Canada Postal Union Strike Expected
The Canadian Union of Postal Workers has officially given a 72-hour strike notice. The strike could begin as early as 11:59 EDT on Thursday, June 2 if the union’s demands are not met by Canada Post.
As the strong possibility of a strike looms, Canadian small business owners have begun evaluating other shipping options.
The convenience and expanse of the internet makes physical bill and letter delivery admittedly expendable. And those who need to ship parcels have other options, including FedEx and Canadian courier Purolator. But for small businesses, sending things off through independent couriers could be an expensive inconvenience.
“I just placed a shipment and I’m already very worried I won’t be getting it,” Helena Lee, Co-owner of Sudbury’s Grandmother’s Pie Shoppe told the Sudbury Star. “(Using FedEx or Purolator) can be more costly and time consuming.”
If the union decides to strike, Canada will be faced with its first nationwide postal strike since 1997.
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Denis Lemelin, National President of the Canadian Union of Postal Workers, threatened to strike after the union rejected Canada Post’s final offer. After meeting with Canada Post officials Monday morning, Lemelin and the CUPW stood their ground, insisting that striking is the union’s only option.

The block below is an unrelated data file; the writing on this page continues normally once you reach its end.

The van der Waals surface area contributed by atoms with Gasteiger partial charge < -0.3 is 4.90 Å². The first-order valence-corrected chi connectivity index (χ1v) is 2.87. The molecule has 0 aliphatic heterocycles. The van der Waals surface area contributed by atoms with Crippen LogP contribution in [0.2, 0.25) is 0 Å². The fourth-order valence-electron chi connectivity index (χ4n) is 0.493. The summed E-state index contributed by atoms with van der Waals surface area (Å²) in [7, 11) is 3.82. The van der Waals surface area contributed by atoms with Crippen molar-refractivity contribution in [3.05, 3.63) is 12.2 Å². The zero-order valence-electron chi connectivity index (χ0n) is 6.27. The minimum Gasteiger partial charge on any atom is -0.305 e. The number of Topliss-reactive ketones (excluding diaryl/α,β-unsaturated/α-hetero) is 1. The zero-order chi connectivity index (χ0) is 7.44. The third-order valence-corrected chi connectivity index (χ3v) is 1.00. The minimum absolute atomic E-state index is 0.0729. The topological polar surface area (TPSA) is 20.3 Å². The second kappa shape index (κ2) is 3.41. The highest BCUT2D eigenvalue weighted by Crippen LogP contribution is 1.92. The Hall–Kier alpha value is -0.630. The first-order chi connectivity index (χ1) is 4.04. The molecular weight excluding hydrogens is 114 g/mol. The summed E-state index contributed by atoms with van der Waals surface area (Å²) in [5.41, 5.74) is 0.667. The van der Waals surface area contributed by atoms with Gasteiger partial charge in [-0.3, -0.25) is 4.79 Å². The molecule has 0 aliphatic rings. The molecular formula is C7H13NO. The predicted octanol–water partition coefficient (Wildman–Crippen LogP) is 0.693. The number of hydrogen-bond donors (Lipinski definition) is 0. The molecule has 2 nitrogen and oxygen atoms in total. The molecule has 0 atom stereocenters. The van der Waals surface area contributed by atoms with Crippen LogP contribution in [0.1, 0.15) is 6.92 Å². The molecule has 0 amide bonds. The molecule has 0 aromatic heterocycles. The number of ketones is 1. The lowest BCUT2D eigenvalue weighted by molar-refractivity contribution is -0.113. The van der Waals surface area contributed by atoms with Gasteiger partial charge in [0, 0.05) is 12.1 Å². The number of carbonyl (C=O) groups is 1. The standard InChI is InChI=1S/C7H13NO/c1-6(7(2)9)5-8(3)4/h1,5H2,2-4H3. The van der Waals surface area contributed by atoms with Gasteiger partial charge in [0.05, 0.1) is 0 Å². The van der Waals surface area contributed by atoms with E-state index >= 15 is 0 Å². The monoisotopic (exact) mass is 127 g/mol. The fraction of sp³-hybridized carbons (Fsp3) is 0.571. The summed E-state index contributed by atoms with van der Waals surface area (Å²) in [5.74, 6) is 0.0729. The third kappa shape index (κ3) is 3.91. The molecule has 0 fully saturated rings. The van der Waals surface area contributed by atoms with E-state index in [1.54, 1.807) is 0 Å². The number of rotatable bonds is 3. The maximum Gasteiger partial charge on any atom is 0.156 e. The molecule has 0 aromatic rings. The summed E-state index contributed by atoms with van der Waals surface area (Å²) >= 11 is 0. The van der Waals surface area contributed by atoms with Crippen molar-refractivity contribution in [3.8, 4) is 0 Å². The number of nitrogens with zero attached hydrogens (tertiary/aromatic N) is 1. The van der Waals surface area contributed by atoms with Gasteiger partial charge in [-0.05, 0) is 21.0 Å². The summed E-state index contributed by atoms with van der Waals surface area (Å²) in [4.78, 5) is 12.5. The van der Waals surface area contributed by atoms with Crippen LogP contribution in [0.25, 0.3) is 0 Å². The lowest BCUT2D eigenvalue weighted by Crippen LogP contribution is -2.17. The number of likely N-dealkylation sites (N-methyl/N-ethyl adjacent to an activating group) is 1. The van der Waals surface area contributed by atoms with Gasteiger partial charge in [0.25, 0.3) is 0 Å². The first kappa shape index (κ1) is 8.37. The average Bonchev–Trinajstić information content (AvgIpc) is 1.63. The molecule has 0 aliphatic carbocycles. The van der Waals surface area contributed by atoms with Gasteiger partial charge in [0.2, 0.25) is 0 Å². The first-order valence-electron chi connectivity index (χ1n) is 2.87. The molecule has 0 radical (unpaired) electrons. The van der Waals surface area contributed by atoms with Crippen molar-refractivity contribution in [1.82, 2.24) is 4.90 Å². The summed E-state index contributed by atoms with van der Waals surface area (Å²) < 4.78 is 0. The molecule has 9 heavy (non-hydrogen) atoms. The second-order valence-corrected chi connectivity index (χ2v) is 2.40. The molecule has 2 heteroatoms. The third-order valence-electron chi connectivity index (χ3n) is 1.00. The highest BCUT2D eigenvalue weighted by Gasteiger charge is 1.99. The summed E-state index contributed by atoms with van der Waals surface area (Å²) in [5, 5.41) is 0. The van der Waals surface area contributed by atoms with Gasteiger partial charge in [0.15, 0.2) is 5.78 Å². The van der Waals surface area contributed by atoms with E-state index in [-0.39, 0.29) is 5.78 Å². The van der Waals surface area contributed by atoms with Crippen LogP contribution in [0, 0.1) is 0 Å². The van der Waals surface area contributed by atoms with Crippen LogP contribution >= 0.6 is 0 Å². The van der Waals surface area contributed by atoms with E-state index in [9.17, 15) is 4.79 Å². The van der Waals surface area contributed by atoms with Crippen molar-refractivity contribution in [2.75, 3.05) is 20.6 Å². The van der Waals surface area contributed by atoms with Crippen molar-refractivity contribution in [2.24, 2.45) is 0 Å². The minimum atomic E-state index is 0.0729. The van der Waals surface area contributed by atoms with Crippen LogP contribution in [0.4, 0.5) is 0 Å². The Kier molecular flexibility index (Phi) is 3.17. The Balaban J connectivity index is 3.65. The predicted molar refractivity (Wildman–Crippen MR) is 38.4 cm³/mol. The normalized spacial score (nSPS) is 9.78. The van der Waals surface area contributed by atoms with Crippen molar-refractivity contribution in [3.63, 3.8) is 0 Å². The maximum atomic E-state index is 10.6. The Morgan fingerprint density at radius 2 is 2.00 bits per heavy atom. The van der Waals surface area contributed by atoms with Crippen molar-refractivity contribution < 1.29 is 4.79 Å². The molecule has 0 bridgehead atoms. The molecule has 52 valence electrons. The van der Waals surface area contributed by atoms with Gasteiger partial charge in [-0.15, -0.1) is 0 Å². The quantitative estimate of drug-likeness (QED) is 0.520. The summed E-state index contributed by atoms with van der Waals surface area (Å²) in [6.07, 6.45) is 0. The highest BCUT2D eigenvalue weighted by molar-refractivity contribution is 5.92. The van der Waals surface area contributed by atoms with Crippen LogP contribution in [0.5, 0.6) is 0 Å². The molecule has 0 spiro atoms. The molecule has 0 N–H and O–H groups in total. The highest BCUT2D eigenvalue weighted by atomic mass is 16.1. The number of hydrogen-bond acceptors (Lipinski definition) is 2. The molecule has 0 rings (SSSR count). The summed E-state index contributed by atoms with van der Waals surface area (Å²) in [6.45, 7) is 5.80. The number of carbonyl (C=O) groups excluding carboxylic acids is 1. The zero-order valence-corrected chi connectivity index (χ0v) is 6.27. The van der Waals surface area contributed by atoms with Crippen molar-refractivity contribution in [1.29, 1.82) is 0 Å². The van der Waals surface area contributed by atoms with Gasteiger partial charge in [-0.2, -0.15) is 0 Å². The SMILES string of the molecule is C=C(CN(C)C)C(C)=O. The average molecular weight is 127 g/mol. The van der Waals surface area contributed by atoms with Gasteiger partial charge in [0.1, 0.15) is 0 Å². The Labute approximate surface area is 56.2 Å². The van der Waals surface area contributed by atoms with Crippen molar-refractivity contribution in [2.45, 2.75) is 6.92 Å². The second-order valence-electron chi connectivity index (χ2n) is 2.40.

The rejected offer made by Canada Post includes an annual wage increase to a maximum of $26 per hour and up to seven weeks of vacation.
Both sides of the wage disagreement have expressed an unwillingness to budge, but Lemelin did say that the union is willing to negotiate “right up to the strike deadline."
Canada Post spokesperson Anick Losier said that the agency intends to continue working on a solution as well.
“We’ll work until the eleventh minute if we need to. We’ll go as long as the union will come to the table and work with us,” Losier said. “We’re still offering them a pay increase…we’re offering them a better contract than they have today.”
Losier also stressed the importance of regular mail delivery throughout Canada.
“Your communities are probably going to be the ones that are most impacted by a strike,” Losier said. “Just sheer Internet access—not everybody has it. [In] most of the northern and rural communities, we’re the only ones who are delivering to every single household. We’re the ones who deliver for those major private companies outside of the urban areas.”